Artist interview: Bianca Siercke

Sketched Red Rectangle

Bianca Siercke is a Story Artist located in Toronto. She has worked on productions for Dreamworks, Netflix, Bluesky and Sony Imageworks. She is most well known in the industry for creating sincere and believable character moments, always  committed to excellence.

NEXT GEN-CLOUDY WITH A CHANCE 2-THE LITTLE PRINCE-FERDAND-3BELOW-SAHARA-OCTONAUTS-TALES OF ARCADIA

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Bianca's Story

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When did you first discover you wanted to do animation?

“I always loved animation, but when I saw "The Little Mermaid" at 11 it had a huge impact on me. It's kind of amazing how films can make you feel seen, and Little Mermaid did that for me. It was really the starting point of wanting to be an animator.

That said, if you would have asked me “what do you want to be” when I was 11, I wouldn't have been able to let you in on this secret. The light inside me was still so insecure that if I had told anyone and they didn't believe in me, it probably would have blown out.

So my plan was that I would finance my way into animation after University, because my family was very academic. “

 

Did living in all of the different places growing up have and impact on your career choice and the way you animate?

“Yes, I think it did. Growing up in Germany I was exposed to a lot of different types of animations and films that you don't often see here. Some of the animations were more gritty and showed a lot of hard life lessons throughout their stories. I also remember growing up with beautiful life action Czech fairy tales, Italian and French comedies and older Japanese anime. This eclectic mix really shaped my taste.

Moving to the Caribbean was a whole nother experience. I had never seen films in English before because Germany dubs all their films. I feel really grateful to have experienced that switch, because now I watch all films in their original languages. I think it really lets you appreciate how the film maker wanted to have their film seen. I remember in particular seeing Aladdin and thinking that the comedy in this film would have been very hard to translate.

Career choice wise staying in the Caribbean would have been hard. They don't really have any animation studios or universities there, which is why I came to Canada to study.”

What was the turning point for you – to take the leap into art.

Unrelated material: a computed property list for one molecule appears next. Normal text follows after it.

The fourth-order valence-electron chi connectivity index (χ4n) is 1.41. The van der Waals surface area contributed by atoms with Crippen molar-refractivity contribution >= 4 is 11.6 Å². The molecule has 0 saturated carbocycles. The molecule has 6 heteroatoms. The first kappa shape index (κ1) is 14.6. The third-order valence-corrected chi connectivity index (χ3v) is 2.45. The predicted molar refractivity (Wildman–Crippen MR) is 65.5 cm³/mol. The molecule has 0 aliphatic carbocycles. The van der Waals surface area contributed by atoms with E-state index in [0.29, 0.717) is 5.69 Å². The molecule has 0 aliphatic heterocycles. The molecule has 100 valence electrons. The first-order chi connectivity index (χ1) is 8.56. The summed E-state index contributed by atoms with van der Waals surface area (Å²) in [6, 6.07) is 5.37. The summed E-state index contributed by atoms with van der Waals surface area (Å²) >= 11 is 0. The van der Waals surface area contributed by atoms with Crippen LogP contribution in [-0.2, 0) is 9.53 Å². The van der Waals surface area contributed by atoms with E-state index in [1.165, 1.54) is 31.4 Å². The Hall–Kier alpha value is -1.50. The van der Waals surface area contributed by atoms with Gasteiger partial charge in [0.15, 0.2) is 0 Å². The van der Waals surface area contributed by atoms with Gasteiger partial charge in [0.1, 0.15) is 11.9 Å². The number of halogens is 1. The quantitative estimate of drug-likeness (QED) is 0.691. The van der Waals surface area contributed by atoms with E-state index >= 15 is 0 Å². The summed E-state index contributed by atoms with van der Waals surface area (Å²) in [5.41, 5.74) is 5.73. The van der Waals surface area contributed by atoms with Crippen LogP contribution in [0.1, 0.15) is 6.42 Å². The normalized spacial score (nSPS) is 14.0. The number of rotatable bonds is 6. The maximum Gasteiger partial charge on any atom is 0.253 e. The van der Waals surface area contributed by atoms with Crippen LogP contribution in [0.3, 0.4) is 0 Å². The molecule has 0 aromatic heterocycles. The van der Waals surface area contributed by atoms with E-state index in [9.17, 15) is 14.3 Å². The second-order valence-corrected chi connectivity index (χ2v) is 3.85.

I actually went to school to be a veterinarian first, but after doing an internship in between my first and second year I realized that I didn't want to be a vet. In my heart I already knew that I was only studying at University to finance my own way into animation later and I realized how much time I would be wasting by doing that.

I spoke with my parents and while they had their hesitations, they ended up being really supportive. They suggested that I first try out a basic art course for a year, just to see if art was truly for me. So I enrolled in an “Art Fundamentals” course at Sheridan College. The moment I walked through the door I felt at home and knew I had found my tribe.”


What is your typical workload like as a storyboard artist?

Depending what project you work on you will either be given a full episode, one sequence in the script, or you may split the script between 3-4 Story Artists. If I use Wizards as an example, we would split the script between 3-4 artists and we would all be given 5 weeks to complete the episode.

To break down the 5 weeks; Once you are given the script it's your job to read not only the section you were assigned, but to read the whole script. This is really important because as a Story Artist you have to understand the full journey/arch that your characters are going through. After reading the script you have a meeting with the director and talk about their vision for the episode. You can bring ideas and questions to this meeting and I would encourage a new artist to ask what the directors expectations are. For example you can ask if the script is locked or if the director would like you to make suggestions on the dialogue. They may have preferences on film making or on how you should use the camera. Any questions you have, you ask them here.

 

After you have all the information and designs, you're going to want to read the script again. You want to be sure that you know what you're trying to say with your sequence, whose point of view the sequence is told from and how your sequence fits into the whole story. After understanding these things I would explore the sequence visually in thumbnails and then ruffs. We would pitch these to the director around week 3 and then would have 2 weeks for revisions and clean up.

I also want to mention that Story Artists use a lot of reference. We reference other films to find shots, get inspiration for a mood we're looking for, or to find character inspiration. Inspiration and reference can come from anywhere. I want to mention this because I know as students we feel like we should pull everything out of our head, but no professional does that. We all use reference.
Some great websites for references are


https://movie-screencaps.com/
https://animationscreencaps.com/movie-directory/
https://www.sakugabooru.com/post


Where do you draw your inspiration from?
I think most of my inspiration comes from life, watching people and surrounding myself with things other than work. I love trying new things and meeting people. I would say that all those things influence and inspire my work in unknown ways.

A lot of professionals say this and I would like to add my voice to their voices – I would really encourage everyone to have a life outside of work. There are certainly moments where you have to put your head to the grindstone, but in the long run you need moments outside of work to fill up the well again.

What are some tips for people looking to get into the industry?